Second Viking Ship Burial Detected on Norway’s Edoya Island

Second Viking Ship Burial Detected on Norway’s Edoya Island

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Second Viking Ship Burial Detected on Norway’s Edoya Island

The georadar study completed on Edoya Island off the coast of Western Norway revelated a second burial of the Viking ship, according to Archaeology Org. Oslo, Norway.

The overgrown boat tomb appeared in the georadar scans just to the right of the old church.

On the tiny island, the ship burial was discovered known as the Edoya ship. Manuel Gabler of the Norwegian Institute for Cultural Heritage Research (NIKU) said the data indicates an object about 24 feet long and three feet wide had been placed inside a circular structure thought to be a round stone cairn. 

Introducing Edøya

Never heard of Edøya? That’s not a big surprise, for the island is just 7.5km2 (2.9 square miles) in size. Yet this tiny island in Møre og Romsdal county was an important centre of power in the Viking Age.

Along with its larger island neighbours Smøla, Ertvågsøya and Tustna, Edøya is now sure to come under the spotlight like never before.

A second Viking boat grave

The georadar data clearly shows a second boat burial. Manuel Gabler from the Norwegian Institute for Cultural Heritage Research (NIKU) explains:

The georadar data from Edøy island that clearly shows a Viking boat grave.

“In the process of interpreting the data, we discovered a clear circular and reflective structure. In the middle of that structure, we see a 7.3 metre long and approximately 1-meter wide anomaly. “We interpret it as a boat tomb under a round stone cairn.”

Although the grave is considerably smaller than the first find, it can’t be described as small. NIKU’s Knut Paasche, who was a guest on the Life in Norway Show recently, explains:

“If a 7.3-metre long anomaly represents the bottom of a boat and the upper board aisles have rotted away, the original boat will have been a few metres longer. It’s likely to have needed four pairs of oars.”

Burial mounds and remains of houses

In the report, archaeologists revealed more of Edøya’s secrets. North of the boat grave, another round anomaly appears albeit without a boat structure. The team believes this fragmented anomaly is where a burial mound has been ploughed over.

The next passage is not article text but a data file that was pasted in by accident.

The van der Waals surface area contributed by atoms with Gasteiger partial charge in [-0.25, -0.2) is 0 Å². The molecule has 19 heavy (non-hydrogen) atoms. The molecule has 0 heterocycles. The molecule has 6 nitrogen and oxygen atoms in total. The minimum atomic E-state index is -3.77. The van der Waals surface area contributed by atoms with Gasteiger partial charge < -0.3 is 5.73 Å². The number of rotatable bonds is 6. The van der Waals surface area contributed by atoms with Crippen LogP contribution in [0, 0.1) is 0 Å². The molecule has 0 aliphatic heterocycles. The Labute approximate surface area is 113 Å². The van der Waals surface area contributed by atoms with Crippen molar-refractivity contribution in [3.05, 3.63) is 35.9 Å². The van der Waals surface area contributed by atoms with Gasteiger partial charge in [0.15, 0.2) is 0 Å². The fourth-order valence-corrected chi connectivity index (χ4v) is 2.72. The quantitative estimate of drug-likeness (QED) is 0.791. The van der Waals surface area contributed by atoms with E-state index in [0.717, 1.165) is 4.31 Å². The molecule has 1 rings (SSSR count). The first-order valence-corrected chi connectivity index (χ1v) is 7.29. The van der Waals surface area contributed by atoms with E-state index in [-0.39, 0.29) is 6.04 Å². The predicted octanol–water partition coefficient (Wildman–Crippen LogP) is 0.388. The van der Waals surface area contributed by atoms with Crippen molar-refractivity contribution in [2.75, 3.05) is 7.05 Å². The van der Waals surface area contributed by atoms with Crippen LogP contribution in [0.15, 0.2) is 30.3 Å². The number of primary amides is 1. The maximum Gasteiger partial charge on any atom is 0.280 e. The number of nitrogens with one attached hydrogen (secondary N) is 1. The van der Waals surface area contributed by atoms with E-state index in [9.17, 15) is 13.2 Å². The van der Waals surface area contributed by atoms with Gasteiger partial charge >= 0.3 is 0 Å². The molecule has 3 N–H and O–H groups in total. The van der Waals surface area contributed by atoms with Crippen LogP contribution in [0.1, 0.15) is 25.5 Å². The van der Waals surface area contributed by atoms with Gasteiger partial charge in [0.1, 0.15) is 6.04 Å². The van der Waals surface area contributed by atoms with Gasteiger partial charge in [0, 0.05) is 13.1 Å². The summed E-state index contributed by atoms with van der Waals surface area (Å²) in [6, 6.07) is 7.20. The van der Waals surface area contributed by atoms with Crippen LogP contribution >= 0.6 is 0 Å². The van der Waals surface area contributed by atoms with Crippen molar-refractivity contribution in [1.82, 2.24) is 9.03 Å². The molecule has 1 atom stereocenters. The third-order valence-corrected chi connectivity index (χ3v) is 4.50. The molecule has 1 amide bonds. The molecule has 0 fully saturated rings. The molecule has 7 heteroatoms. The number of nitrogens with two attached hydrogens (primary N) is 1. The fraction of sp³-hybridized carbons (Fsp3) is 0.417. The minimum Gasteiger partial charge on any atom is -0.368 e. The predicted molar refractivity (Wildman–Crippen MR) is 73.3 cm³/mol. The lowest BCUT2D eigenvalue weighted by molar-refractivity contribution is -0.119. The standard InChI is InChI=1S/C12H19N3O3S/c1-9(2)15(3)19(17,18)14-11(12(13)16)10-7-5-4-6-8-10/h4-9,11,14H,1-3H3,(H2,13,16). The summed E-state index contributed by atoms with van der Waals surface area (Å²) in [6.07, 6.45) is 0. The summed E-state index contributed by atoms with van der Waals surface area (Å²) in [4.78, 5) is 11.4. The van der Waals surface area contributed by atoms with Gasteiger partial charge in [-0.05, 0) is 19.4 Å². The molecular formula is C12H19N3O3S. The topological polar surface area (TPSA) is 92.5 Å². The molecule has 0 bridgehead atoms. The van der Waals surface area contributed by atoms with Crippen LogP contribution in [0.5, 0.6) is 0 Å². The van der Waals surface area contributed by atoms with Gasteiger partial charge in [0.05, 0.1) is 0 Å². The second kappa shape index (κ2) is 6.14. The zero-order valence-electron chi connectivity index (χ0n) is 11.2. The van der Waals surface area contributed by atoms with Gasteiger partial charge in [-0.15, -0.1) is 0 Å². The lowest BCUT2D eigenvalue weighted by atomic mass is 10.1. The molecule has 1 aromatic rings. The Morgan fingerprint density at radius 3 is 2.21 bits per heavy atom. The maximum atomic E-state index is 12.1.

Around 50 metres further north, the georadar data revealed traces of two more graves, measuring 11 and 19 metres in diameter. Two more anomalies to the north-west of the boat grave appear to be remains of houses.

The NIKU georadar system outside the old Edøy church.

“We see a curved, rectangular structure of approximately 12 by 5.9 metres. In the central part of the house is a large reflective anomaly, which may be the remains of a floor or hearth,” said Gabler. There are other round anomalies nearby that together form a rectangular structure.

County conservator Bjørn Ringstad believes the houses and boat graves could well come from different time periods: “The houses that have been traced may well be from the older Iron Age, circa 300-600 AD. The tombs may be from the younger Iron Age, circa 600-900 AD. The findings nevertheless show that there was a close connection between the residences and the burial ground at Edøy.”

Similar to a previous find in Møre og Romsdal

According to the experts, the boat is likely more than 1,000 years old. “This is probably a somewhat similar boat tomb from the Viking Age, from the 900s to the one found in Surnadal in 1994,” said Ringstad.

The grave was excavated the following year by archaeologists from NTNU in Trondheim and Møre og Romsdal county. Within the boat’s imprint, the team found fine weaponry including swords, spears, and arrows. The new find at Edøya is about the same size.

Edøya: A Viking Age powerhouse?

The discoveries strengthen the belief that Edøya was a centre of power during the Viking Age.

“Ship burial finds still belong to the rarities of Norwegian archaeology. In general, ship burials are reserved for the top layer in society, so the ship grave at Edøy is a clear proof of a local power elite,” added Paasche. He believes the house remains are not large enough to have been part of the chieftain’s seat, but could still represent parts of a larger farm structure.

The full report (only available in Norwegian) is available for download from NIKU here. Based on the results of the project, further archaeological investigations in and around the region are likely.

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